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Evaluating Continuing Care Retirement Communities

One of the realities of aging is increased medical expenses and Americans consistently underestimate what health care in their golden years will cost. One option is to combine all your needs — and expenses — into a single convenient package — a CCRC. Here are some thoughts on evaluating Continuing Care Retirement Communities (CCRC).

Evaluating continuing care retirement communities will help you decide if they’re right for you.

Evaluating continuing care retirement communities

First of all, it can be a little intimidating. You’re really “hunting for a new home, making high-stakes health care decisions and negotiating a complex business deal—all at the same time.” That’s the down side. On the other hand….

These communities, known as CCRCs, typically offer independent-living units as well as assisted-living and skilled-nursing facilities, allowing them to serve everyone from active newcomers to older residents requiring round-the-clock care. Seniors move in expecting to enjoy amenities such as libraries, golf courses and posh dining rooms while they’re healthy and to receive excellent skilled-nursing care if they fall ill.

So, you have a wide range of options that will accommodate you as your needs change. Still, it’s not an easy decision and certainly requires a lot of investigation.

But finding a CCRC that fits your vision of a financially secure retirement may require some hard-nosed negotiation with the facility’s management and detailed analysis of the development’s finances. You’ll need to assess your ability to pay monthly fees that may rise faster than inflation. And with the typical CCRC charging six-figure entrance fees, you’ll need to understand the size of any refund that you or your heirs may receive if you decide to move or when you die.

Moving to a CCRC may not be for everyone, but if you think it might be right for you do your due diligence and spend some time evaluating continuing care retirement communities.

Click here to read more about evaluating continuing care retirement communities.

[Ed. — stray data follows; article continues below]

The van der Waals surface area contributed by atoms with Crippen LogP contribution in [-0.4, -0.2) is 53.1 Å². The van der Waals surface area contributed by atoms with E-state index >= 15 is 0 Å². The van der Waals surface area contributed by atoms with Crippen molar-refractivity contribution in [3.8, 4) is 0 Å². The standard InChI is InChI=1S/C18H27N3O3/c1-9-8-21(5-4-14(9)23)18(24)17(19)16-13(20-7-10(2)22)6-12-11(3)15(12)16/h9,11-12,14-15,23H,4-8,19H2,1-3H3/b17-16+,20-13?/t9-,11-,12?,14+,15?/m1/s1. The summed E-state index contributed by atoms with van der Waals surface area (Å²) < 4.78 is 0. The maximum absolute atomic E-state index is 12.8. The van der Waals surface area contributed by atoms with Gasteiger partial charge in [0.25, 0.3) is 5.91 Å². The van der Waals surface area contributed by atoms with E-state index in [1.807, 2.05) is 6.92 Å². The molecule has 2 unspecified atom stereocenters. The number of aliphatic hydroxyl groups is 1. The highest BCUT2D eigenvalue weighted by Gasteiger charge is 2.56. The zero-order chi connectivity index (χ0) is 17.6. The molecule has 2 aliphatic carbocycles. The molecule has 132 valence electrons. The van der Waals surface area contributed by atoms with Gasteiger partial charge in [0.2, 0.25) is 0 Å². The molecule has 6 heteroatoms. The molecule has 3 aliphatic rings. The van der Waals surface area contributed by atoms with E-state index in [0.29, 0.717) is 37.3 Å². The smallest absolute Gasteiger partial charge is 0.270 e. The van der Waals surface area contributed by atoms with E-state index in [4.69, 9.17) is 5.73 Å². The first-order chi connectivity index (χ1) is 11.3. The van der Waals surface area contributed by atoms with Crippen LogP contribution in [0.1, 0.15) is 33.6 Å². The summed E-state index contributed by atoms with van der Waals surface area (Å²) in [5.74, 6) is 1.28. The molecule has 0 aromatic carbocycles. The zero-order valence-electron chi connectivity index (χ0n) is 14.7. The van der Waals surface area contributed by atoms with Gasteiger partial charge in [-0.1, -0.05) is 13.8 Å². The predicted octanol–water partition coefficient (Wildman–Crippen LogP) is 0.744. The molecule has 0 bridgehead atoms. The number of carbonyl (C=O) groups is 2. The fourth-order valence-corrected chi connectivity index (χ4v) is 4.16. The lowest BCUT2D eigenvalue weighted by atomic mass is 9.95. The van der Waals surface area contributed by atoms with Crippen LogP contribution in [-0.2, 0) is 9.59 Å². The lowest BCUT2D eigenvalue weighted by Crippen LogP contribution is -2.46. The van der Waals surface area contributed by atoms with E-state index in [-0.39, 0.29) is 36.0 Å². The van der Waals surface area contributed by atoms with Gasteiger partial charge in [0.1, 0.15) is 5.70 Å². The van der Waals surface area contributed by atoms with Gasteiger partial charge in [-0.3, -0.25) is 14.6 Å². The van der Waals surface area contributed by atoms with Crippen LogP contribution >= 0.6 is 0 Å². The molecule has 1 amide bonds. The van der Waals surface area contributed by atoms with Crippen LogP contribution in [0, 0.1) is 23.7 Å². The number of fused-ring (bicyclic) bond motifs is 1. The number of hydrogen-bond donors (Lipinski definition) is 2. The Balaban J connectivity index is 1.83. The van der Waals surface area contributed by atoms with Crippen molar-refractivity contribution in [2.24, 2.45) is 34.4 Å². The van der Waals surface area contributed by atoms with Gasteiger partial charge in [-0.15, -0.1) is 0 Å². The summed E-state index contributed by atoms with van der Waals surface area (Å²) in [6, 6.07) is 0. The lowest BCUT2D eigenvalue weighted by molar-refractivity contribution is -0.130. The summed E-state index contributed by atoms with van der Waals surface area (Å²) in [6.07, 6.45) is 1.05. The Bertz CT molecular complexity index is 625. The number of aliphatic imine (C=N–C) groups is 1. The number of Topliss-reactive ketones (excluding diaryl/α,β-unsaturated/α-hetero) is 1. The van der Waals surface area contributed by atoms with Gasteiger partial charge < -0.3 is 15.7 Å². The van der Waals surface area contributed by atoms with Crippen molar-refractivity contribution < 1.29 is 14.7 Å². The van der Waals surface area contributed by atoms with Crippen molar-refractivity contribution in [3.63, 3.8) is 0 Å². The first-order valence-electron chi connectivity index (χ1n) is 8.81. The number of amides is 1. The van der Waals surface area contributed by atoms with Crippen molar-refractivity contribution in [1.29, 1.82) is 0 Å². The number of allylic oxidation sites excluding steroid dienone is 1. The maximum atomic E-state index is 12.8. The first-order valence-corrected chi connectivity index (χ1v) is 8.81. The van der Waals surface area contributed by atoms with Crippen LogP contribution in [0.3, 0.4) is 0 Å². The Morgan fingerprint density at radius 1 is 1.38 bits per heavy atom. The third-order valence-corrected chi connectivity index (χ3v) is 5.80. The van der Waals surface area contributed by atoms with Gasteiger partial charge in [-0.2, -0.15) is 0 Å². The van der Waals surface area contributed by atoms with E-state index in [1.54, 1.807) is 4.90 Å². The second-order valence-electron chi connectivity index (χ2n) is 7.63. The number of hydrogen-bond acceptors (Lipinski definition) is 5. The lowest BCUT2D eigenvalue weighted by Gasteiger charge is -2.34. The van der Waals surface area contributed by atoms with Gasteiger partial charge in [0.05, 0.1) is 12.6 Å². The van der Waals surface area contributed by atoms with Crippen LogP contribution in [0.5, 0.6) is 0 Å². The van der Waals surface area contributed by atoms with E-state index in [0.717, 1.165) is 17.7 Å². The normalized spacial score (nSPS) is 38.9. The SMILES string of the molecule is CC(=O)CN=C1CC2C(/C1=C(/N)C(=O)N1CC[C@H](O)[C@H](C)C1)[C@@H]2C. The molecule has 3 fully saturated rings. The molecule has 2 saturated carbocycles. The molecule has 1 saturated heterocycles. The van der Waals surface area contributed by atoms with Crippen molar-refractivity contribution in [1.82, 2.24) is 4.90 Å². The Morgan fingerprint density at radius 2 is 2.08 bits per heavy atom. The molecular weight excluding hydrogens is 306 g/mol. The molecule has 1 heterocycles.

Posted in Creating a Personalized Retirement Plan, Medicare, Planning for Your Retirement, Retirement Trends, The Economy0 Comments

Tips If You Plan To Retire in 2013

If this is the big year for you, congratulations! It’s been a long haul, but that’s all in the past and it’s time to relax and enjoy the golden years. To make sure you’re able to do so, here are some tips if you plan to retire in 2013.

Make your retirement more enjoyable with these tips if you plan to retire in 2013.

Tips if you plan to retire in 2013

Unfortunately, you can’t just walk out the door one last time and wave good-bye. You still have things to do.

1. Make sure you are vested in your retirement benefits.

2. Strategize about when to claim Social Security.

3. Sign up for Medicare on time.

4. Protect your savings.

5. Develop a plan for spending down your assets.

6. Don’t forget to take required minimum distributions.

7. Consider maintaining your connection to the workforce.

Sure, it’s the end of your working career, but it’s also the beginning and there are lots of options available. Make your retirement rewarding and follow these tips if you plan to retire in 2013.

Click here to read more about tips if you plan to retire in 2013.

Posted in Medicare, Planning for Your Retirement, Retirement Plan Challenges, Social Security0 Comments

2013 Retirement Resolution: Understand 401(k) Fees

401(k) plans are notorious for charging outrageous fees to manage your account and it’s amazing how much those fees can drain your retirement fund. So, make this 2013 retirement resolution: understand 401(k) fees.

Your 401(k) could be bleeding money. Make this 2013 retirement resolution: understand 401(k) fees.

2013 retirement resolution: understand 401(k) fees

The fees your retirement fund management team charges you to take care of your money range from fractions of a percent to several percent, depending on the company and the funds where you have your money. While it may not sound like much, over the years it can add up to tens of thousands — or even hundreds of thousands — of dollars.

That money should be yours, and what you’re spending it on isn’t a bargain, considering the quality of the investment advice most of us get.

Finally, you have a way to see what you’re being charged, and although it will still take some work to figure it all out, it’s well worth it.

Make use of new 401(k) fee information.